Following a weak opening, U.S. stocks quickly rebounded and ended modestly higher on Wednesday.
After opening down 0.5%, the S&P 500 finished largely unchanged while the Dow and NASDAQ closed up 0.1%. Small cap stocks did slightly better, with the Russell 2000 and the S&P Small Cap 600 gaining 0.4% and 0.3%, respectively. Across the broad market, advancing issues led decliners by about a 3-to-2 margin. Four of the 10 S&P 500 sectors finished in the green, led by consumer staples, which rose 0.9% thanks to strong gains from Dow components Proctor & Gamble (+2.1%) and Coca-Cola (+1.9%) as well as Kimberly-Clark (+2.0%). Eighteen of the 30 Dow stocks closed higher.
Financial stocks did slightly better than the market at large on Wednesday despite the announcement after the close on Tuesday that federal regulators had rejected “living will” plans by the 11 largest banks. The S&P financials gained 0.4% while the KBW bank index rose 0.2%. Dow components J.P. Morgan Chase (+0.3%) and Goldman Sachs (+0.2%) were both modestly higher while Citigroup gained 0.5%. Bank of America, another of the 11, rose 1.3% after the Federal Reserve announced before the opening that it had “not objected” to a revised capital plan by the bank, after which the bank promptly announced it was raising its quarterly dividend from a penny to five cents a share in September – hardly a huge increase, but the bank’s first dividend hike in seven years. However, BofA said it was scrapping its plan to buy back $4 billion of stock. After the close, the bank reportedly agreed to pay as much as $17 billion — $9 billion of it in cash – to resolve federal allegations of mortgage-related misconduct prior to the financial crisis.
European shares closed in the red but well above their lows of the day, triggered by news that Italy unexpectedly returned to recession, a sharp drop in German factory orders and continued unease about the Ukraine-Russia standoff. Italy’s MIB index lost 2.7% but it had been down as much as 3.3% following news that the economy shrank 0.2% in the second quarter after falling 0.1% in Q1. Germany’s DAX index closed with a 0.7% loss, more than halving an earlier 1.7% drop, where it hit a five-month low. German factory orders fell 3.2% in June, the biggest monthly drop in three years and double May’s decline. The broad-based Stoxx Europe 600 fell 0.9% but had been down more than twice that earlier in the session. Investors fled to the safety of German bunds, where the yield on the 10-year security dropped seven basis points to 1.10%, a near record low. Yields on comparable Italian and Spanish government bonds, however, were higher. The European Central Bank meets tomorrow. At its previous meeting in June it cut its deposit rate below zero and lowered its benchmark lending rate to 0.15%.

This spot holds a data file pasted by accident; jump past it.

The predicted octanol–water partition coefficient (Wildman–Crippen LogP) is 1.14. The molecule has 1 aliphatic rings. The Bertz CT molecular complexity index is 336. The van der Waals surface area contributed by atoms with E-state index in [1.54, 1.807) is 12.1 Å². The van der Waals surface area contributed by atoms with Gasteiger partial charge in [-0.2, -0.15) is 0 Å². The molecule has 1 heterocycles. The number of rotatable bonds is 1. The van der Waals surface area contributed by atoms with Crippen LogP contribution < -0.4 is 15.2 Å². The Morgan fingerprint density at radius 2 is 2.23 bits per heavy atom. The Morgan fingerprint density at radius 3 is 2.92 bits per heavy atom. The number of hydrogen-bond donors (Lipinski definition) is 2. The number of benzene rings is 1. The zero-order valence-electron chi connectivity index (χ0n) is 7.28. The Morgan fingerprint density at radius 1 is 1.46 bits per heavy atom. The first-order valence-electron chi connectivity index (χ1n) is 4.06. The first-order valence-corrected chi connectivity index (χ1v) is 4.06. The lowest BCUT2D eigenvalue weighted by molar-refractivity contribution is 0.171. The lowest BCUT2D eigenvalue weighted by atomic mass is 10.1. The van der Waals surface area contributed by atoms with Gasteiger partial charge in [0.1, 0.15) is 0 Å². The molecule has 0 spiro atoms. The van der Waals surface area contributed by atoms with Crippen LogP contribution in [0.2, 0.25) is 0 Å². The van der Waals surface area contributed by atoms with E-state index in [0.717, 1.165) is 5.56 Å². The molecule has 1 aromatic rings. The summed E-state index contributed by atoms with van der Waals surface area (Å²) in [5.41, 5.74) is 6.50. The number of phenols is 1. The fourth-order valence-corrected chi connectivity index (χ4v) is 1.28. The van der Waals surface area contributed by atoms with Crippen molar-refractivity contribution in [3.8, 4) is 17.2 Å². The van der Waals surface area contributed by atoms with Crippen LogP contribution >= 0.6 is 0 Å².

Asian markets, which had been an area of relative strength recently, were lower, following the selloff in the U.S. and Europe on Tuesday. Japan’s Nikkei 225 fell 1% for the second straight day, extending its losing streak to five. India’s Sensex fell 0.9% while Hong Kong’s Hang Seng index and the Shanghai composite lost 0.3% and 0.1%, respectively. Gold and silver were both higher by more than 1% but oil futures continued to fall, with WTI dropping 0.5% to below $97 a barrel.
Reports/dates/facts/links worth paying attention to over the next week:
- August 7: Weekly unemployment claims; consumer credit (June).
- August 12: U.S. Treasury monthly budget report (July).
- August 13: Retail sales (July); 10-year Treasury note auction.
- August 14: Weekly unemployment claims; 30-year Treasury bond auction.
- August 15: Industrial production (July); producer price index (July); University of Michigan consumer sentiment index (August); New York Fed Empire State manufacturing survey (August).
- The Atlanta Fed’s new GDP forecasting model: GDPNow
Copyright © 2014 by Wright Investors’ Service, Inc. The views expressed in this blog reflect those of Wright Investors’ Service, Inc. and are subject to change. Statements and opinions therein are based on sources of information believed to be accurate and reliable, but Wright Investors’ Service, Inc. makes no representations or guarantees as to the accuracy or completeness thereof. These views should not be relied upon as investment advice.